WHO’s First Report on Hypertension Reveals its Global Impact and Strategies for Prevention

The World Health Organization (WHO) has unveiled its inaugural report highlighting the profound worldwide repercussions of high blood pressure, coupled with recommendations for curbing this insidious health threat. The report sheds light on a stark statistic: approximately 4 out of 5 individuals with hypertension are not receiving adequate treatment. However, by expanding healthcare coverage, it’s projected that between 2023 and 2050, a staggering 76 million lives could be spared.

Global Prevalence of Hypertension

Hypertension, affecting one in three adults across the globe, represents a common yet perilous health condition linked to severe outcomes such as stroke, heart attack, heart failure, kidney damage, and various other ailments.

Between 1990 and 2019, the number of individuals living with hypertension (defined as a blood pressure of 140/90 mmHg or higher or undergoing hypertension medication) doubled, soaring from 650 million to a staggering 1.3 billion. Alarmingly, nearly half of those afflicted remain unaware of their condition, with over three-quarters of adult hypertension patients residing in low- and middle-income nations.

While advancing age and genetics may elevate the risk of high blood pressure, modifiable factors like excessive salt consumption, physical inactivity, and alcohol overindulgence also contribute to its onset.

Prevention and Management

Lifestyle modifications, encompassing healthier eating, tobacco cessation, and increased physical activity, offer practical means to lower blood pressure. In certain cases, medication becomes essential to effectively control hypertension and avert related complications.

The prevention, early detection, and efficient management of hypertension stand as some of the most cost-effective healthcare interventions. These should be prioritized within countries’ national health offerings at primary care levels. Encouragingly, improved hypertension treatment programs yield economic benefits that outweigh costs by a remarkable 18-to-1 ratio.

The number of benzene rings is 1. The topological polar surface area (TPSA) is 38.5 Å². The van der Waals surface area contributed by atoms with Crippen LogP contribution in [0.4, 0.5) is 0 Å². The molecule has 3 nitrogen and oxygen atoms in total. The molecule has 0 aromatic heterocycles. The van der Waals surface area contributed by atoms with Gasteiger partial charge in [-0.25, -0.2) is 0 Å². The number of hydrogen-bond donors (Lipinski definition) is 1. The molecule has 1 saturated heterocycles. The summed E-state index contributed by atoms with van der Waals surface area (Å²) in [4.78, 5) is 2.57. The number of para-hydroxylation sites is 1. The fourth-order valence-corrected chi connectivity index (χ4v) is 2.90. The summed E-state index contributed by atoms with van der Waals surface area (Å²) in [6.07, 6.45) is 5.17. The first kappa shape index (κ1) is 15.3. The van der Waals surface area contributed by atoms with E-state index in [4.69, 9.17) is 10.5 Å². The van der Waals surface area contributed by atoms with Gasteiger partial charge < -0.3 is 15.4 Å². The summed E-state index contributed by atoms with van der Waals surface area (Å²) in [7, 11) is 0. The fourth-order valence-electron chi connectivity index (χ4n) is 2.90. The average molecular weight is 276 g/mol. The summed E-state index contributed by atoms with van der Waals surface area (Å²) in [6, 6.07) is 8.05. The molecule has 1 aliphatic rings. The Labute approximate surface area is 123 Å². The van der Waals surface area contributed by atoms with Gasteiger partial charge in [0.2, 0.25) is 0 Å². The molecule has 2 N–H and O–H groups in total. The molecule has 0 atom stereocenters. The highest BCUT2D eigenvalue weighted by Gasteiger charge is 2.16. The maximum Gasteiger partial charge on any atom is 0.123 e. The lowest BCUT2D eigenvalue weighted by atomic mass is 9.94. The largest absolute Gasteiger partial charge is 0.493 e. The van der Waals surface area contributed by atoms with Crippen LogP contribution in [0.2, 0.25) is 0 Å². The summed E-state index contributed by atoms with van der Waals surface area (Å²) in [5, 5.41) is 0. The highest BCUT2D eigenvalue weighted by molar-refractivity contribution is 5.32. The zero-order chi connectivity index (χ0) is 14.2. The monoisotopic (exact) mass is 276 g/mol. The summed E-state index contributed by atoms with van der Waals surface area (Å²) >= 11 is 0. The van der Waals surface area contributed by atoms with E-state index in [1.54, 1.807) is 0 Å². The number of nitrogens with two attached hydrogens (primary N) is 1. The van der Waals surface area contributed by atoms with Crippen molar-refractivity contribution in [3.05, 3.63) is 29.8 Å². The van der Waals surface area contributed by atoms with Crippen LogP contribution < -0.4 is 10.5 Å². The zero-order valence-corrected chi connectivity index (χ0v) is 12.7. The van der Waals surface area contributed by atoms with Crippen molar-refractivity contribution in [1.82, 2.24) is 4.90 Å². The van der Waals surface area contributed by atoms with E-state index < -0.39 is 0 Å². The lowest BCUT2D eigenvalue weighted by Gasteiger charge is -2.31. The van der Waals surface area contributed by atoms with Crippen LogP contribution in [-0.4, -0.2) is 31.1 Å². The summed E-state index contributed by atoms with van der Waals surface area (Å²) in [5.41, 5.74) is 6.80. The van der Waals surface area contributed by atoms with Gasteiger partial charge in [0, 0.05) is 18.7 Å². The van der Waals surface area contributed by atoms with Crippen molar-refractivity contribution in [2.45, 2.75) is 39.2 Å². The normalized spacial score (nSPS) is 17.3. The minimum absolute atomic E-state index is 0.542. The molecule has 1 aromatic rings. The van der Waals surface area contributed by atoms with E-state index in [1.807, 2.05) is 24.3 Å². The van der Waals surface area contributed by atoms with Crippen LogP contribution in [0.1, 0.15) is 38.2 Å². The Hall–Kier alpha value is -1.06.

Dr. Tedros Adhanom Ghebreyesus, WHO Director-General, emphasizes the need for comprehensive hypertension control programs: “Hypertension can be controlled effectively with simple, low-cost medication regimens, and yet only about one in five people with hypertension have controlled it. Hypertension control programs remain neglected, under-prioritized, and vastly underfunded.”

Tackling Hypertension Globally

The report’s release coincides with the 78th Session of the United Nations General Assembly, addressing global progress toward Sustainable Development Goals, including those related to healthcare. Enhancing hypertension prevention and control is integral to achieving these objectives.

Implementing effective hypertension care can prevent an astounding 76 million deaths, 120 million strokes, 79 million heart attacks, and 17 million cases of heart failure by 2050.

Michael R. Bloomberg, WHO Global Ambassador for Noncommunicable Diseases and Injuries, highlights the potential for saving lives and billions of dollars annually through primary healthcare-based hypertension treatment: “Treating hypertension through primary healthcare will save lives, while also saving billions of dollars a year.”

Accessible Hypertension Management

Efficient hypertension management, even in countries with varying income levels, is attainable. Over 40 low- and middle-income countries, including Bangladesh, Cuba, India, and Sri Lanka, have bolstered hypertension care using the HEARTS package, benefiting over 17 million people. Nations like Canada and South Korea have implemented comprehensive national hypertension treatment programs, surpassing the 50% mark for blood pressure control among hypertensive adults.

These sustained, systematic initiatives demonstrate that national hypertension control programs can be effective, resulting in fewer strokes and heart attacks and longer, healthier lives.

WHO’s Recommended Components for Effective Hypertension Care

  1. Protocol: Streamlining care through practical, dose- and drug-specific treatment protocols with clear action steps for managing uncontrolled blood pressure.
  2. Medication and Equipment Supply: Ensuring regular, uninterrupted access to affordable hypertension medications to enhance treatment.
  3. Team-Based Care: Collaborative efforts among healthcare professionals to adjust and intensify blood pressure medication regimens in line with protocols.
  4. Patient-Centered Services: Overcoming barriers to care through easily manageable medication regimens, free medicines, local follow-up visits, and accessible blood pressure monitoring.
  5. Information Systems: Employing user-friendly information systems that facilitate rapid recording of vital patient data, reduce healthcare worker data entry efforts, and support scalable, quality care.

Dr. Tom Frieden, President & CEO of Resolve to Save Lives, underscores the urgency of global commitment to hypertension care: “Every hour, more than 1,000 people die from strokes and heart attacks. Most of these deaths are caused by high blood pressure, and most could have been prevented. Good hypertension care is affordable, within reach, and strengthens primary health care. The challenge now is to go from ‘within reach’ to ‘reached.’ This will require the commitment of governments worldwide.”

Learn more about the global impact of high blood pressure and the HEARTS package to control it here.

Read the full report here.

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